• excimer says:

    er, that’s not to say that there aren’t lots of free radical initiators out there (DuPont’s ABCN is another example), but I don’t think any are as ubiquitous as AIBN and BP.

  • random says:

    I’ve actually seen a few presentations recently (in the UK, of course) where VASO was used *because* the researchers couldn’t get AIBN. Or at least that’s what they said when the audience asked…

  • TWYI says:

    I like this one, at first glance I did think it was carboplatensimycin though!

    Pleasantly relieved after a couple of blinks.

    We have a 2.5 kg container of AIBN that arrived sometime in the late 80′s. I am guessing that when it runs out we will have to order something else?

  • Potstirrer says:

    I must say that I find this to be an absolutely beautiful synthesis. Very unintuitive retrosynthesis, but quite elegant. The way they put together the 5 2 cyclization precursor is incredible. TMSdiazomethane alkynlyation followed by a homologative Schlosser Wittig. SWEET!

  • Radical Fun says:

    Has anyone seen an acyl radical used to do a 6-exo trig cyclization to form a [2.2.2] bicycle?

  • Pete says:

    I like how they isomerize the double bond to the 1,3 diene, then opxidation and basic opening to install the tertiary alcohol…Demonstrates complete control over the molecule…Very nice stuff.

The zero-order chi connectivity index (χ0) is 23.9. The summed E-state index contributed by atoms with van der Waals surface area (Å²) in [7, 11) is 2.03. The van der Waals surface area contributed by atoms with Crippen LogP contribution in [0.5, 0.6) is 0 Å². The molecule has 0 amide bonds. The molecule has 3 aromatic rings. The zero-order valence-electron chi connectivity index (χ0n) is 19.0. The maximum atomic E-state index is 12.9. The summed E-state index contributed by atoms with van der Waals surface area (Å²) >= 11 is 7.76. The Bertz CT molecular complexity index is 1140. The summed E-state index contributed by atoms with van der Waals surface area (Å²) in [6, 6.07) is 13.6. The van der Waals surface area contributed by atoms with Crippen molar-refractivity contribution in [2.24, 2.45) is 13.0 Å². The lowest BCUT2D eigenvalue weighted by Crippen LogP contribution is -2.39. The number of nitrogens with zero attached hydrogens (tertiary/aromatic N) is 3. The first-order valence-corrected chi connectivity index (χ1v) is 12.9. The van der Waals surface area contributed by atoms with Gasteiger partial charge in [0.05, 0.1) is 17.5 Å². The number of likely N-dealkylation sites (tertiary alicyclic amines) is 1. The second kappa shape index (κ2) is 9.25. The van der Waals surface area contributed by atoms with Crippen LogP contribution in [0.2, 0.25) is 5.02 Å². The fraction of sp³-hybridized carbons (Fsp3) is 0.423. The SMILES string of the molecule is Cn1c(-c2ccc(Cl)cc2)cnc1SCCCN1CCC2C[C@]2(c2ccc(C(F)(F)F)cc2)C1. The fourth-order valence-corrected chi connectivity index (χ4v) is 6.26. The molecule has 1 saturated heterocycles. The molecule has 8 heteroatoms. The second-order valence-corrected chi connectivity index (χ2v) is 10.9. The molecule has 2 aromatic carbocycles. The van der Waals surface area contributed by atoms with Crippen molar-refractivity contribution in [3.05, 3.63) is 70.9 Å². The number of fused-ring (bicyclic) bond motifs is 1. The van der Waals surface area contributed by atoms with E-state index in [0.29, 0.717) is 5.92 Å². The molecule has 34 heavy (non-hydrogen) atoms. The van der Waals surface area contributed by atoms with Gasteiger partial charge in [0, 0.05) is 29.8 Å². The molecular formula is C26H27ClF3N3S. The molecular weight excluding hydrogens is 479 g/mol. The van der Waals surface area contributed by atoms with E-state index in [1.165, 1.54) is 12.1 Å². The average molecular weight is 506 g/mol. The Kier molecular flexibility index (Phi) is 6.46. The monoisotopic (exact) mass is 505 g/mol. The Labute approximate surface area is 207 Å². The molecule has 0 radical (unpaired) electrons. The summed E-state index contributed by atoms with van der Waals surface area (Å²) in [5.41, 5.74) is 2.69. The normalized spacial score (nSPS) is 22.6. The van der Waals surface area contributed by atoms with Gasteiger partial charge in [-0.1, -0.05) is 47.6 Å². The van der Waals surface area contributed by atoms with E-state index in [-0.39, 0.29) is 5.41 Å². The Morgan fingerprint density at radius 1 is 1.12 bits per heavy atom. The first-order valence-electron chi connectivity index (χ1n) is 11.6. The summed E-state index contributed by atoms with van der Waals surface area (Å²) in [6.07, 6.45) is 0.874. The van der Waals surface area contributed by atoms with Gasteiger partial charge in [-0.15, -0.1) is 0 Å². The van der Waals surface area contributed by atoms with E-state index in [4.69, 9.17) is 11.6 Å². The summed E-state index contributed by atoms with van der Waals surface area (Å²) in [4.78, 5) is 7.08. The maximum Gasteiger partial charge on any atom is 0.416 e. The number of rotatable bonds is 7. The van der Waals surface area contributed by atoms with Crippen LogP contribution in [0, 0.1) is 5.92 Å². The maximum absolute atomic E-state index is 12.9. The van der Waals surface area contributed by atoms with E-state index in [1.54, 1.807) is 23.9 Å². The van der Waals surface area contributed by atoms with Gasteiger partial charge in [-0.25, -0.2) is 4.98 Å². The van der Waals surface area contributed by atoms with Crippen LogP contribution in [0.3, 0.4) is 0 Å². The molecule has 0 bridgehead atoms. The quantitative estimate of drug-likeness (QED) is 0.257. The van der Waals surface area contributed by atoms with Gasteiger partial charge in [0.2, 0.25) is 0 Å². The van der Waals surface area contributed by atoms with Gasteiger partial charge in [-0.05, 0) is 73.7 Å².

• stone says:

    Tot. Syn., is that poosible to put carboplatensimycin in this blog? The paper has some pretty nice chemistry, especially the SmI2 step, even though it is NOT tot syn.

  • ZZZZZ says:

    zzzzz

    Yeah, please, more platensimycin stuff – it is the longifolene of our generation…

    zzzzz

  • Sherry says:

    Great synthesis

  • Dude says:

    The [5 2] is usually pretty tough to get to go with functionalized substrates, it’s nice that Trost was able to apply it to a total synth. The acyl radical cyclization to form the quat center is nice too… good thing it’s 6-exo, though – when attempting a 5-exo to form a quat center using this chemistry, sometimes it goes 6-endo instead (Boger)

    Stone, you’re kidding, right? They publish platensimycin in JACS. Then, using the same precursor, and basically the same stategy, they eventually replace a single oxygen with a carbon and publish the synthesis in JACS. What a joke. That is exactly the type of paper that should NOT get into JACS, but flies because of the lab it’s coming from.

  • TWYI says:

    It does has some biology though. :lol:

    Virtually the same synthesis as already published some activity related to the natural product = JACS communication :lol:

  • Chembert says:

    How does the alkynylation of the aldehyde takes place with TMS diazomethane? Can anybody suggest any report where the mechanism is discussed.

  • ZZZZZ says:

    zzzzz

    Hello Chembert; I’d have to post a chemdraw scheme for the full alkynylation mechanism, but check out Synlett.1994,107 for an early paper on this reaction (note the key 1,2-shift at the end)…

    zzzzz

  • gilgerto says:

    Chembert, check for Seyferth-Gilbert homologation on Wikipedia. Same mechanism but do a peterson type elimination insteas of a HWE type elimination ad you’re there…

  • TMS says:

    It is actually known as the Colvin Rearrangement.

  • WestCoast85 says:

    No news from totallysynthetic ???

  • TWYI says: